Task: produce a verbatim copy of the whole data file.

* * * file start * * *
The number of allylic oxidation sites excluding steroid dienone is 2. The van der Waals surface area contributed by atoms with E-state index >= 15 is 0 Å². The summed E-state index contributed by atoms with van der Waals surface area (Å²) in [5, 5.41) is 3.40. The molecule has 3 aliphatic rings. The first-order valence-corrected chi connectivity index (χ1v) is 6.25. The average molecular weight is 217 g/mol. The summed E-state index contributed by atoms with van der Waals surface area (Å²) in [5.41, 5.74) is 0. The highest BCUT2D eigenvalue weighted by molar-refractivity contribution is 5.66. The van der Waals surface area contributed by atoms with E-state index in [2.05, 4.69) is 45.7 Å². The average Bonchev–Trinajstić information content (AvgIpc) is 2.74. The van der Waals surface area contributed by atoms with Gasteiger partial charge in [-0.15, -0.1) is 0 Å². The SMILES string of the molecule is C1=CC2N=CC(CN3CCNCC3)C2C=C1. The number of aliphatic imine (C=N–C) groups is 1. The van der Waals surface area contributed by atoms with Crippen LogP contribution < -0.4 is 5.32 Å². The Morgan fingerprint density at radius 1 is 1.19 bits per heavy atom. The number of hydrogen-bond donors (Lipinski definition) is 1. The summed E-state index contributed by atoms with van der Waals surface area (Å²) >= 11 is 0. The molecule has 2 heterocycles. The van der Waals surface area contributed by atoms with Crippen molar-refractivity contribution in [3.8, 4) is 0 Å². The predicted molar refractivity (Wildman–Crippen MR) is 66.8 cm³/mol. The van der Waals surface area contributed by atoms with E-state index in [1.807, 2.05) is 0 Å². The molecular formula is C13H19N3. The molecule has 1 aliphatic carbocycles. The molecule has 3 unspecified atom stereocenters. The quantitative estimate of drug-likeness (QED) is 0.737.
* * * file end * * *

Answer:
The number of allylic oxidation sites excluding steroid dienone is 2. The van der Waals surface area contributed by atoms with E-state index >= 15 is 0 Å². The summed E-state index contributed by atoms with van der Waals surface area (Å²) in [5, 5.41) is 3.40. The molecule has 3 aliphatic rings. The first-order valence-corrected chi connectivity index (χ1v) is 6.25. The average molecular weight is 217 g/mol. The summed E-state index contributed by atoms with van der Waals surface area (Å²) in [5.41, 5.74) is 0. The highest BCUT2D eigenvalue weighted by molar-refractivity contribution is 5.66. The van der Waals surface area contributed by atoms with E-state index in [2.05, 4.69) is 45.7 Å². The average Bonchev–Trinajstić information content (AvgIpc) is 2.74. The van der Waals surface area contributed by atoms with Gasteiger partial charge in [-0.15, -0.1) is 0 Å². The SMILES string of the molecule is C1=CC2N=CC(CN3CCNCC3)C2C=C1. The number of aliphatic imine (C=N–C) groups is 1. The van der Waals surface area contributed by atoms with Crippen LogP contribution < -0.4 is 5.32 Å². The Morgan fingerprint density at radius 1 is 1.19 bits per heavy atom. The number of hydrogen-bond donors (Lipinski definition) is 1. The summed E-state index contributed by atoms with van der Waals surface area (Å²) >= 11 is 0. The molecule has 2 heterocycles. The van der Waals surface area contributed by atoms with Crippen molar-refractivity contribution in [3.8, 4) is 0 Å². The predicted molar refractivity (Wildman–Crippen MR) is 66.8 cm³/mol. The van der Waals surface area contributed by atoms with E-state index in [1.807, 2.05) is 0 Å². The molecular formula is C13H19N3. The molecule has 1 aliphatic carbocycles. The molecule has 3 unspecified atom stereocenters. The quantitative estimate of drug-likeness (QED) is 0.737.